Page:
The treatment itself worked really well, and I was actually randomized to the old-fashioned treatment. It’s well known what the side effects are and what you’re dealing with. I did get quite unwell at the beginning and I probably would have that happened no matter what treatment I had. You kind of get used to being in the hospital, and they know what to do, and they know how to look after you. And so at the end of the treatment cycle, I got to the point where my cancer was completely in remission, to the point that they weren’t able to detect any cells using the tests that they have. And the doctors told me that there’s almost certainly some cancer cells left there, and it will at some point come back in my case, although sometimes, even with these blood counts, they can get rid of it all together.
So I’m left with that uncertainty of knowing when is it going to come back? But for me personally, I’m also been left with quite a bit of damage to the immune system, so I do deal with infections. I do try and make the best of how I am today. I have some limitations, I’m not able to work. I’m stronger than I was at my weakest point, and I know for a lot of people, they get a lot better than I have many people bounced straight back and are able to work, or even able to work all the way through treatment. I’m very glad I had the trial though, I feel like my information may help to help people decide which treatments to use in the future, and I’d definitely go for another trial if I was offered it again.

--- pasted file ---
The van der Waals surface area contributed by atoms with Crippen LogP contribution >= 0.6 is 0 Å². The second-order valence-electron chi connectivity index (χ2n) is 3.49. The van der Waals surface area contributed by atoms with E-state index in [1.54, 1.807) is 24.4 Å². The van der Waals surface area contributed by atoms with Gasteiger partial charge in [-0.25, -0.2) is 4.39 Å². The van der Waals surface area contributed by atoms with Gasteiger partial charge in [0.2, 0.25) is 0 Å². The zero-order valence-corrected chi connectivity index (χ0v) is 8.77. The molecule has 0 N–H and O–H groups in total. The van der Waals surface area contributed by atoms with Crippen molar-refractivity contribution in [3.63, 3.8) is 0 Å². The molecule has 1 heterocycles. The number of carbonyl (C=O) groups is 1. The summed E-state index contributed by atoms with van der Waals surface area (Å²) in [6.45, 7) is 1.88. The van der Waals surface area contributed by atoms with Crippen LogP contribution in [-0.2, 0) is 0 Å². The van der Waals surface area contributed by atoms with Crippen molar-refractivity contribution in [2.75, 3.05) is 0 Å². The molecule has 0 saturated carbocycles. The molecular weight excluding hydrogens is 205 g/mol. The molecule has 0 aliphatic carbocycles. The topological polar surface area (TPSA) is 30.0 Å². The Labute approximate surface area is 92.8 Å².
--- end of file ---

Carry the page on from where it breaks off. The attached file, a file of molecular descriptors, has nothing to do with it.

I know we don’t like to have unnecessary tests, but it just means that you feel like you’ve been looked after well and assessed well, and they should explain to you in great detail what the options are, and I think it’s very important if you’re considering a trial to think very carefully about the options that are being given to you. It’s really important to make sure you understand what all the options are that you are being offered and then you’re happy to take any of them, and you understand the benefits and risks of each of them, and why it is that your doctor feels that these treatments are suitable for you, if there’s one treatment that you feel very strongly about that you really want to have or that you think is definitely best for you, you’re probably better off trying to get that treatment outside of the trial, because it takes a certain mindset to be willing to allow a computer to decide for you, and sometimes you not to even know what treatment you’re on.
I knew what treatment I was on, sometimes you won’t know, and some people find it quite difficult to deal with and so if I was you, I’d leave it to the people who feel more comfortable, but the only way you’ll know really is by looking into it. And so, I think going for that screening appointment, understanding, having all your questions answered, making sure you know what’s involved and whether there are going to be any additional visits, whether that’s going to be a problem for you. And what that all looks like so that you know what you’re getting yourself into because you might have to come to more visits and spend longer at the hospital and such like, but at the same time as a reward involved because you feel like you’re being well looked after and you’ve usually got a phone number of a nurse or research or that you can ring any time with any of your questions, and so that’s a definite bonus.